Category Archives: Senior Assistance

Protect Your Elders


Basic CMYK

Elder abuse and crimes targeting older people are a real issue that come in many forms, including neglect, physical, financial and sexual abuse.   Learn how to stay safe and report suspected abusers.

Statewide elder abuse hotline: (800) 490-8505 

Any person who believes that an older adult is being abused, neglected, exploited or abandoned may call the elder abuse hotline.  The hotline is open 24 hours a day.

GECAC Erie County Elder Abuse Hotlines:
8AM to 4PM weekedays call (814) 459-4581 ext 400 or 480
After hours you can call (814) 451-1520 

If you have concerns about the quality of care an older person is receiving from a facility or a caregiver, please call GECAC/Are Agency On Aging for guidance.

Signs of elder abuse – Although these signs do not always mean elder abuse, it is important to be aware that elder abuse can occur at anytime to anyone:

  • Bruises or broken bones
  • Weight loss
  • Dementia may be blamed on “old age” when the real cause is malnutrition or drug interactions or side effects.
  • The older person never goes outside or never sees visitors
  • Withdrawing large sums of money from a savings account without apparent reason
  • Signing over his or her home to a relative



Help For Heat

liheapThe Low Income Home Energy Assistance Program (LIHEAP) is open from November 1, 2012 through March 29, 2013.

A family of four with a gross annual income of $34,575 qualifies for a grant. A household size of one with a gross annual income of $16,755 qualifies for a grant.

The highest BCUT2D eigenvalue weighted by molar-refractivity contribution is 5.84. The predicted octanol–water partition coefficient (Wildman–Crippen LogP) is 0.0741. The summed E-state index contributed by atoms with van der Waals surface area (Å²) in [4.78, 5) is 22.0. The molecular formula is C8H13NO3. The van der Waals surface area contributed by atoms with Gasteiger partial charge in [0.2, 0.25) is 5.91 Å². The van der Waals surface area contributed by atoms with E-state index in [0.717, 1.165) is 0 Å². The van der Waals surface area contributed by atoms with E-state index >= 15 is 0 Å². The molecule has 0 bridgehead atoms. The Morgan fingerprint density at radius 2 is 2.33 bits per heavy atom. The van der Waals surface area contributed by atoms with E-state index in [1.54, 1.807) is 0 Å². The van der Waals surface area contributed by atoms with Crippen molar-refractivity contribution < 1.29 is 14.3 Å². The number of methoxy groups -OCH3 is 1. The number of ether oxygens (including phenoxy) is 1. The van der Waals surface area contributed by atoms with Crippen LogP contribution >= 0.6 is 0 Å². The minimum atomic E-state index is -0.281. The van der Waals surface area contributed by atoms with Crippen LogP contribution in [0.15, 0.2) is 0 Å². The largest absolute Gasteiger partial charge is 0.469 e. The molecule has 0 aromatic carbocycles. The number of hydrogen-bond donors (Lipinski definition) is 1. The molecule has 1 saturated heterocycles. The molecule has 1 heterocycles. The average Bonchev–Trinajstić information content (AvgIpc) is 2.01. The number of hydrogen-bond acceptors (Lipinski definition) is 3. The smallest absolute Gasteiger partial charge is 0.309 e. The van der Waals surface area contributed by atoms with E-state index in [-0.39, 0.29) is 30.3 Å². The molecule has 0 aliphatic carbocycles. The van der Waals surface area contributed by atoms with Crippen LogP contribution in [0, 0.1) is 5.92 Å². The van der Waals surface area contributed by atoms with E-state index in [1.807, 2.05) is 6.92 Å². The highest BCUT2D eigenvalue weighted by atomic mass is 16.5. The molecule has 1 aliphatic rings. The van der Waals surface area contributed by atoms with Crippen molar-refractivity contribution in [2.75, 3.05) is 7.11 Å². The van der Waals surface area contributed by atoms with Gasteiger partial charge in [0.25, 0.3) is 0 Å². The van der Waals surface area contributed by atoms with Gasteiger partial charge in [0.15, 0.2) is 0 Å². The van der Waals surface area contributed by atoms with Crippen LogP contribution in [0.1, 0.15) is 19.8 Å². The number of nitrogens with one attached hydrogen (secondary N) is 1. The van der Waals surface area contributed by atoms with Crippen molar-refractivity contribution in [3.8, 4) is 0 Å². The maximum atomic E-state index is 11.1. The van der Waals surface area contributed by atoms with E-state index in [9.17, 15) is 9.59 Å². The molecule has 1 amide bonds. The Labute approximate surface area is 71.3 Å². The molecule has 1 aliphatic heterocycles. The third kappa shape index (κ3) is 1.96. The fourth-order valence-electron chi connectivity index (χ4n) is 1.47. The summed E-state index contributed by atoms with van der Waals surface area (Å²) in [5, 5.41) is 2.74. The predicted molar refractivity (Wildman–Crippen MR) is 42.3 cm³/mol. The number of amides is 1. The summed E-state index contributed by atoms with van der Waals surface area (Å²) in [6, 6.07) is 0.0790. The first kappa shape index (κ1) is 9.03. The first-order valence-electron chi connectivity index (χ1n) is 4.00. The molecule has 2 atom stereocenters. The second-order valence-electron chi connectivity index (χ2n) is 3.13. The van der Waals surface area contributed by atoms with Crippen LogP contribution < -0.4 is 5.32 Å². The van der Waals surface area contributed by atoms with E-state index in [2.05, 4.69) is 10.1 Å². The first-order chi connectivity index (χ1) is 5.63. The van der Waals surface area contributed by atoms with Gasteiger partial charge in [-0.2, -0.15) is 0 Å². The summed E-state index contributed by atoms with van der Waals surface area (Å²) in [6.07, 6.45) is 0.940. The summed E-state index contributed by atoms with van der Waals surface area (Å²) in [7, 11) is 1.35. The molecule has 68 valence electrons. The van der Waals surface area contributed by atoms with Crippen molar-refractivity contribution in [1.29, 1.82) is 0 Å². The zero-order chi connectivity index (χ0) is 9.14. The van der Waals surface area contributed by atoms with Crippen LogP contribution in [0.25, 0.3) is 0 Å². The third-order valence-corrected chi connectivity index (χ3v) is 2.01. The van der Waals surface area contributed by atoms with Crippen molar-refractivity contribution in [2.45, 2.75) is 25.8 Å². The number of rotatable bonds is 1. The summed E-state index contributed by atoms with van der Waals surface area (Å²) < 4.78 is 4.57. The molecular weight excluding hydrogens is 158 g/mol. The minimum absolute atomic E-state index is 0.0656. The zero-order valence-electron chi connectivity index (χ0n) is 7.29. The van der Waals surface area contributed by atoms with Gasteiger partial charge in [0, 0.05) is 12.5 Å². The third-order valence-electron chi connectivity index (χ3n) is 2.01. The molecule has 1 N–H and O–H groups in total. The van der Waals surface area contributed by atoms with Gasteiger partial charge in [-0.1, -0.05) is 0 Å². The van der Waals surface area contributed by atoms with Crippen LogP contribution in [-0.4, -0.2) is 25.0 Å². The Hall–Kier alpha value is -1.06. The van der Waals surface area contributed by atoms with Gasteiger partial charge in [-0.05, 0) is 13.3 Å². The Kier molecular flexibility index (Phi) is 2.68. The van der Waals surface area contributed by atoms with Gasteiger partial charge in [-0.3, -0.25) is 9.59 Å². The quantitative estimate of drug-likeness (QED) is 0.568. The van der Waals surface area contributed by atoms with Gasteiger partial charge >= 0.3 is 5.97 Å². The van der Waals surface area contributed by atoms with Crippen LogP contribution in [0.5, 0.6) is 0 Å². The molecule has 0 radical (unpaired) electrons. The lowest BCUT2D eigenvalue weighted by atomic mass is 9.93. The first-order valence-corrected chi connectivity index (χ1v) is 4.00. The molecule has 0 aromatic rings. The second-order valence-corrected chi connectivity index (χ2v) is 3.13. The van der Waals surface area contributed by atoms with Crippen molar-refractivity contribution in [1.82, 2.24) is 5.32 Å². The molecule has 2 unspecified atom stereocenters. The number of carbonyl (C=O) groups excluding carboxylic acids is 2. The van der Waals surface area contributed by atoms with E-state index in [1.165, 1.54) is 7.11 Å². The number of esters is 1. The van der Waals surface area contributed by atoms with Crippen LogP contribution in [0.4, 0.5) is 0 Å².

Download this LIHEAP Poster to see a table of qualifying household sizes and requirements and the steps to take to receive assistance.


Brown University Study Shows Reduction In Low-Care Nursing Home Residences Due To MOW

brown-logoCopied below is the full text of a recent press release from Brown University. It references their study which you can download here.

PROVIDENCE, R.I. [Brown University] — The more states spend on home-delivered meals under the Older Americans Act, the more likely they are to help people who don’t need nursing home care to stay in their homes, according to a newly published Brown University statistical analysis of a decade of spending and nursing home resident data.

“Despite efforts to rebalance long-term care, there are still many nursing home residents who have the functional capacity to live in a less restrictive environment,” wrote gerontology researchers Kali Thomas and Vincent Mor in the journal Health Services Research. “States that have invested in their community-based service networks, particularly home-delivered meals, have proportionally fewer of these people than do those states that have not.”

Nationwide in 2009, 12.6 percent of nursing home residents were considered “low-care,” meaning they did not need much of the suite of services that a nursing home provides. That proportion had declined from 17.9 percent in 2000 because of a variety of efforts, including OAA programs as well as Medicaid-sponsored home- and community-based services (HCBS).

Answering their own doorbell
Lead author Kali Thomas, a Meals-on-Wheels volunteer, knows that delivering meals addresses solvable problems — arthritis that makes cooking difficult, limited options for transportation without a car — and supports seniors in their own living quarters.But the percentages every year vary widely between the states. A major reason for that state-to-state variation turns out to be the difference that home-delivered meals can make. The researchers wrote that their analysis boils down to this ratio: For every $25 per year per older adult above the national average that states spend on home-delivered meals, they could reduce their percentage of low-care nursing home residents compared to the national average by 1 percentage point.